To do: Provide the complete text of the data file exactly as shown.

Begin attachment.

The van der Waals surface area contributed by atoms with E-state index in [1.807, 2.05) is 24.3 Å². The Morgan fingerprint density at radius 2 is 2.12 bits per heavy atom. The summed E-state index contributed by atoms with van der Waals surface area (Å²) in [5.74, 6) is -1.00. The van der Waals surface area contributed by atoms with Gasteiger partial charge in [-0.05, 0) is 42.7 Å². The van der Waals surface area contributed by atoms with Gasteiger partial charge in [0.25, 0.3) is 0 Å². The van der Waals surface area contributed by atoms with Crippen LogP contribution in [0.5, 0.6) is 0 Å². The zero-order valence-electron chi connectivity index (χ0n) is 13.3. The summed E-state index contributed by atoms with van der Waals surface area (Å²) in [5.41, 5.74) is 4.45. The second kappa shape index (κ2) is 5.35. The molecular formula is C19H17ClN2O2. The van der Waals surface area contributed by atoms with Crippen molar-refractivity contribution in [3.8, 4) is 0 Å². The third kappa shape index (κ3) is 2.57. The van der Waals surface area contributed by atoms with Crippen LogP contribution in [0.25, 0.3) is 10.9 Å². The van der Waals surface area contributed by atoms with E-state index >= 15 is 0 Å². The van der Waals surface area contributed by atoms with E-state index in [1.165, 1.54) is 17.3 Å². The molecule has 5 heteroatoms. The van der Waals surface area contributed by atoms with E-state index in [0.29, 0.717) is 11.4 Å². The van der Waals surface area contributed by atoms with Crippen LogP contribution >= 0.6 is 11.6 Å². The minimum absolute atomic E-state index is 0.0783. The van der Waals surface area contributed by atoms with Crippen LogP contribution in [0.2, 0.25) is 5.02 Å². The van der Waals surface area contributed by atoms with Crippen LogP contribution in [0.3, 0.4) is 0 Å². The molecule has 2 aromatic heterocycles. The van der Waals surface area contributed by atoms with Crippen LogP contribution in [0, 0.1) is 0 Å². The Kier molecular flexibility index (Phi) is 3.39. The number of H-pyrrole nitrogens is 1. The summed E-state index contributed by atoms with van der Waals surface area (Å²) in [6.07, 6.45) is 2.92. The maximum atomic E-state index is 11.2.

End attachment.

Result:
The van der Waals surface area contributed by atoms with E-state index in [1.807, 2.05) is 24.3 Å². The Morgan fingerprint density at radius 2 is 2.12 bits per heavy atom. The summed E-state index contributed by atoms with van der Waals surface area (Å²) in [5.74, 6) is -1.00. The van der Waals surface area contributed by atoms with Gasteiger partial charge in [-0.05, 0) is 42.7 Å². The van der Waals surface area contributed by atoms with Gasteiger partial charge in [0.25, 0.3) is 0 Å². The van der Waals surface area contributed by atoms with Crippen LogP contribution in [0.5, 0.6) is 0 Å². The zero-order valence-electron chi connectivity index (χ0n) is 13.3. The summed E-state index contributed by atoms with van der Waals surface area (Å²) in [5.41, 5.74) is 4.45. The second kappa shape index (κ2) is 5.35. The molecular formula is C19H17ClN2O2. The van der Waals surface area contributed by atoms with Crippen molar-refractivity contribution in [3.8, 4) is 0 Å². The third kappa shape index (κ3) is 2.57. The van der Waals surface area contributed by atoms with Crippen LogP contribution in [0.25, 0.3) is 10.9 Å². The van der Waals surface area contributed by atoms with E-state index >= 15 is 0 Å². The van der Waals surface area contributed by atoms with E-state index in [1.165, 1.54) is 17.3 Å². The molecule has 5 heteroatoms. The van der Waals surface area contributed by atoms with E-state index in [0.29, 0.717) is 11.4 Å². The van der Waals surface area contributed by atoms with Crippen LogP contribution >= 0.6 is 11.6 Å². The minimum absolute atomic E-state index is 0.0783. The van der Waals surface area contributed by atoms with Crippen LogP contribution in [0.2, 0.25) is 5.02 Å². The van der Waals surface area contributed by atoms with Crippen LogP contribution in [0.3, 0.4) is 0 Å². The molecule has 2 aromatic heterocycles. The van der Waals surface area contributed by atoms with Crippen LogP contribution in [0, 0.1) is 0 Å². The Kier molecular flexibility index (Phi) is 3.39. The number of H-pyrrole nitrogens is 1. The summed E-state index contributed by atoms with van der Waals surface area (Å²) in [6.07, 6.45) is 2.92. The maximum atomic E-state index is 11.2.